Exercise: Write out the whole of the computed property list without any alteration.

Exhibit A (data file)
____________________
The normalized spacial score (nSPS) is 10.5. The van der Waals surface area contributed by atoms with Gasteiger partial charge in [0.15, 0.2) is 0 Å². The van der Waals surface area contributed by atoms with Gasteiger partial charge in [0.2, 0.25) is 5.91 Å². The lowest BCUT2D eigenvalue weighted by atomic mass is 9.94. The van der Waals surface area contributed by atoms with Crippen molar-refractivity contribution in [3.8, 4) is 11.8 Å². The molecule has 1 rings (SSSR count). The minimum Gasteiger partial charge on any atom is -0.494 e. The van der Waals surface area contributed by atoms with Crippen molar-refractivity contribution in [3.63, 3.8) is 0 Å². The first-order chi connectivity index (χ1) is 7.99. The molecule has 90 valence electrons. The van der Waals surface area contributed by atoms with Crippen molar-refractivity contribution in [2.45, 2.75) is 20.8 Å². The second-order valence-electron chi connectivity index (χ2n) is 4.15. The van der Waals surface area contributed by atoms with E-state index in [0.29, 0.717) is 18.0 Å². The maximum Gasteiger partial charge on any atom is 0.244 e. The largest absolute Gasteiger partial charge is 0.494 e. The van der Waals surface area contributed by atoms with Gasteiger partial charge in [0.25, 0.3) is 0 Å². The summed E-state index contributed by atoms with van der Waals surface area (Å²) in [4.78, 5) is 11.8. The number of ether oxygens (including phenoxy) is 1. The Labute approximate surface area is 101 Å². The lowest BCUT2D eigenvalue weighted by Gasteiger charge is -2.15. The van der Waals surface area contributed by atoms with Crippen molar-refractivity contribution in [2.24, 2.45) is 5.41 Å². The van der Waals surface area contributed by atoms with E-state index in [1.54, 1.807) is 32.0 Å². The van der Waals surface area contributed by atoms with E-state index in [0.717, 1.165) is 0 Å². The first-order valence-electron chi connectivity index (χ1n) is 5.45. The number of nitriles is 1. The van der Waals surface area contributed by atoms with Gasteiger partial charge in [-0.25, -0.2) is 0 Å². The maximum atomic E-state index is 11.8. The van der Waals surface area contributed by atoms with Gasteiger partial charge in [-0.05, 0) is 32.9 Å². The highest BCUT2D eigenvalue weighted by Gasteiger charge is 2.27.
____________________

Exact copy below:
The normalized spacial score (nSPS) is 10.5. The van der Waals surface area contributed by atoms with Gasteiger partial charge in [0.15, 0.2) is 0 Å². The van der Waals surface area contributed by atoms with Gasteiger partial charge in [0.2, 0.25) is 5.91 Å². The lowest BCUT2D eigenvalue weighted by atomic mass is 9.94. The van der Waals surface area contributed by atoms with Crippen molar-refractivity contribution in [3.8, 4) is 11.8 Å². The molecule has 1 rings (SSSR count). The minimum Gasteiger partial charge on any atom is -0.494 e. The van der Waals surface area contributed by atoms with Crippen molar-refractivity contribution in [3.63, 3.8) is 0 Å². The first-order chi connectivity index (χ1) is 7.99. The molecule has 90 valence electrons. The van der Waals surface area contributed by atoms with Crippen molar-refractivity contribution in [2.45, 2.75) is 20.8 Å². The second-order valence-electron chi connectivity index (χ2n) is 4.15. The van der Waals surface area contributed by atoms with E-state index in [0.29, 0.717) is 18.0 Å². The maximum Gasteiger partial charge on any atom is 0.244 e. The largest absolute Gasteiger partial charge is 0.494 e. The van der Waals surface area contributed by atoms with Gasteiger partial charge in [0.25, 0.3) is 0 Å². The summed E-state index contributed by atoms with van der Waals surface area (Å²) in [4.78, 5) is 11.8. The number of ether oxygens (including phenoxy) is 1. The Labute approximate surface area is 101 Å². The lowest BCUT2D eigenvalue weighted by Gasteiger charge is -2.15. The van der Waals surface area contributed by atoms with Crippen molar-refractivity contribution in [2.24, 2.45) is 5.41 Å². The van der Waals surface area contributed by atoms with E-state index in [1.54, 1.807) is 32.0 Å². The van der Waals surface area contributed by atoms with E-state index in [0.717, 1.165) is 0 Å². The first-order valence-electron chi connectivity index (χ1n) is 5.45. The number of nitriles is 1. The van der Waals surface area contributed by atoms with Gasteiger partial charge in [-0.25, -0.2) is 0 Å². The maximum atomic E-state index is 11.8. The van der Waals surface area contributed by atoms with Gasteiger partial charge in [-0.05, 0) is 32.9 Å². The highest BCUT2D eigenvalue weighted by Gasteiger charge is 2.27.